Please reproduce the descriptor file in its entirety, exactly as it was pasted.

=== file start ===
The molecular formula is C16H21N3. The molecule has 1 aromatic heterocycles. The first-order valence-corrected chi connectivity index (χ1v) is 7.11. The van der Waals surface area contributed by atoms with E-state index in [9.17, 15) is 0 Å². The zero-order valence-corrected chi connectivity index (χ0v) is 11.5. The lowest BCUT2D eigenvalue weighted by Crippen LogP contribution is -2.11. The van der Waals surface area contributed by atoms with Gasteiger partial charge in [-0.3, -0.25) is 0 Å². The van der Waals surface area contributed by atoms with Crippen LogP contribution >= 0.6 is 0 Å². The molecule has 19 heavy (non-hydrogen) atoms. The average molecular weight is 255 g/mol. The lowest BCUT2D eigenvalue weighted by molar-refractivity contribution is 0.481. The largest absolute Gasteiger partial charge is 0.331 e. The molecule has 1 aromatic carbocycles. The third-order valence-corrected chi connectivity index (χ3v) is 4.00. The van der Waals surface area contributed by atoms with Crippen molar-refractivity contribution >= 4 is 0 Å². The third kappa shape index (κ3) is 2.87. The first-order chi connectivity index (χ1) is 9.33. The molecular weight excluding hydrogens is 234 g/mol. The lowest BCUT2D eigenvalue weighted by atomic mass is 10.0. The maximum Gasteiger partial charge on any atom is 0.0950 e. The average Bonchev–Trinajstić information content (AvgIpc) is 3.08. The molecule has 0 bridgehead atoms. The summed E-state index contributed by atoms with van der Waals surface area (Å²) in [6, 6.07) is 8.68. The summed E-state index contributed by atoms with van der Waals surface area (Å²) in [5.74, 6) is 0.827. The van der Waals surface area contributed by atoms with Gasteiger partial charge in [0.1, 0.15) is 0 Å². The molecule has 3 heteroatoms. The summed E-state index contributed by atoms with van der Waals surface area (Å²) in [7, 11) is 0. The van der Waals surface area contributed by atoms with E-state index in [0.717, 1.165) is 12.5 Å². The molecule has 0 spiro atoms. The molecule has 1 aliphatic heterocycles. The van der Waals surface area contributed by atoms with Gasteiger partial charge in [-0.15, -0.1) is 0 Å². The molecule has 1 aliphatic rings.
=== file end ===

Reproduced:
The molecular formula is C16H21N3. The molecule has 1 aromatic heterocycles. The first-order valence-corrected chi connectivity index (χ1v) is 7.11. The van der Waals surface area contributed by atoms with E-state index in [9.17, 15) is 0 Å². The zero-order valence-corrected chi connectivity index (χ0v) is 11.5. The lowest BCUT2D eigenvalue weighted by Crippen LogP contribution is -2.11. The van der Waals surface area contributed by atoms with Gasteiger partial charge in [-0.3, -0.25) is 0 Å². The van der Waals surface area contributed by atoms with Crippen LogP contribution >= 0.6 is 0 Å². The molecule has 19 heavy (non-hydrogen) atoms. The average molecular weight is 255 g/mol. The lowest BCUT2D eigenvalue weighted by molar-refractivity contribution is 0.481. The largest absolute Gasteiger partial charge is 0.331 e. The molecule has 1 aromatic carbocycles. The third-order valence-corrected chi connectivity index (χ3v) is 4.00. The van der Waals surface area contributed by atoms with Crippen molar-refractivity contribution >= 4 is 0 Å². The third kappa shape index (κ3) is 2.87. The first-order chi connectivity index (χ1) is 9.33. The molecular weight excluding hydrogens is 234 g/mol. The lowest BCUT2D eigenvalue weighted by atomic mass is 10.0. The maximum Gasteiger partial charge on any atom is 0.0950 e. The average Bonchev–Trinajstić information content (AvgIpc) is 3.08. The molecule has 0 bridgehead atoms. The summed E-state index contributed by atoms with van der Waals surface area (Å²) in [6, 6.07) is 8.68. The summed E-state index contributed by atoms with van der Waals surface area (Å²) in [5.74, 6) is 0.827. The van der Waals surface area contributed by atoms with Gasteiger partial charge in [0.1, 0.15) is 0 Å². The molecule has 3 heteroatoms. The summed E-state index contributed by atoms with van der Waals surface area (Å²) in [7, 11) is 0. The van der Waals surface area contributed by atoms with E-state index in [0.717, 1.165) is 12.5 Å². The molecule has 0 spiro atoms. The molecule has 1 aliphatic heterocycles. The van der Waals surface area contributed by atoms with Gasteiger partial charge in [-0.15, -0.1) is 0 Å². The molecule has 1 aliphatic rings.